In his one man show, Movable Feast, culinary MacGyver and part-time womble, George Egg, makes ingenious use of motor machinery, powertools, construction equipment and everyday items to cook genuinely tasty dishes live onstage. As if those weren’t already intriguing enough ingredients for a night of entertainment, George also amused us with humorous observations, brief poetry interludes and interesting factoids.
And there’s that word, ‘interesting’. Midway through his show, George affably informed us that “Some of this is funny, some of it’s just interesting!”, but by this stage we had figured as much. After all, George had already given us a deviously funny use for malt loaf, and then shown us how to cook aubergine - with a particularly specialist laptop - while commuting on a Great Western train.
With the calm yet mischievous demeanour of a schoolboy inventor, George deadpanned regularly and effortlessly, but made no mention of the smoke emanating from the large mechanical items shrouded in black sheets behind him. The stage was cluttered with hardware that we knew would eventually serve a bizarre purpose in this motorway masterchef’s plans for the evening. This utilitarian backdrop augmented the eccentricity of George’s activities, and the absurd theatricality of his brief poetry interludes. One moment, a serving of rhubarb emerged from an engine coolant tank, and the next, a particularly lascivious mackerel was flame-grilled in a hubcap, as George revelled in the anarchy.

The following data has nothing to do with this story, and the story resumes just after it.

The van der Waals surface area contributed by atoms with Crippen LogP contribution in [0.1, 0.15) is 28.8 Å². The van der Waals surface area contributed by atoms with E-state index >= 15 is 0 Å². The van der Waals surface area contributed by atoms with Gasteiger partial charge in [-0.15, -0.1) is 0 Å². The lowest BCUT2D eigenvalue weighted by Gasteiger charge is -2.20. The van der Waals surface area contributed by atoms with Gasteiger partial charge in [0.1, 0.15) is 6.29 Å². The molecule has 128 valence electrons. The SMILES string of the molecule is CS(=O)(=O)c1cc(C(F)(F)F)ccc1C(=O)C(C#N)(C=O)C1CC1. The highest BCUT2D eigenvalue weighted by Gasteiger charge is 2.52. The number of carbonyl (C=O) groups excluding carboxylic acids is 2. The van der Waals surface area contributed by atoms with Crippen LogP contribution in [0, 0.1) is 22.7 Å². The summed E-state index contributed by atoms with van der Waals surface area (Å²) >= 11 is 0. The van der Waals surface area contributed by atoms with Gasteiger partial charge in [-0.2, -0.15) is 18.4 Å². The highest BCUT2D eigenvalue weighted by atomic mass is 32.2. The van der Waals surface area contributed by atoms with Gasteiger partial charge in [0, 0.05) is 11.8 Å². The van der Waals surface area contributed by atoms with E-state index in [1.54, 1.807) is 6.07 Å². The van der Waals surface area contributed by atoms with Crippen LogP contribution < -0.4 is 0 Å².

The idea that George has cooked numerous meals on trains only added to the spectacle, and his commitment to sustainability shone through the humour in even his most impish innovations. At one point he admitted with sad resignation that he had driven that evening, before segueing excitedly onto a reveal of some toasted rye bread he had prepared on his journey, and the legalities of edible roadkill.Having previously toured shows such as Anarchist Cook and DIY Chef, George is an acclaimed stand-up comic whose deadpan musings and quirky cooking methods have been entertaining crowds across the UK for the past three years. It is easy to see why George’s particular recipe for comedy has lasting appeal, so I find it surprising that he isn’t more famous by now. George was partially right when he said “Some of this is funny”, because some of it was hilarious, but I disagree that “some of it’s just interesting” - all of it was genuinely interesting.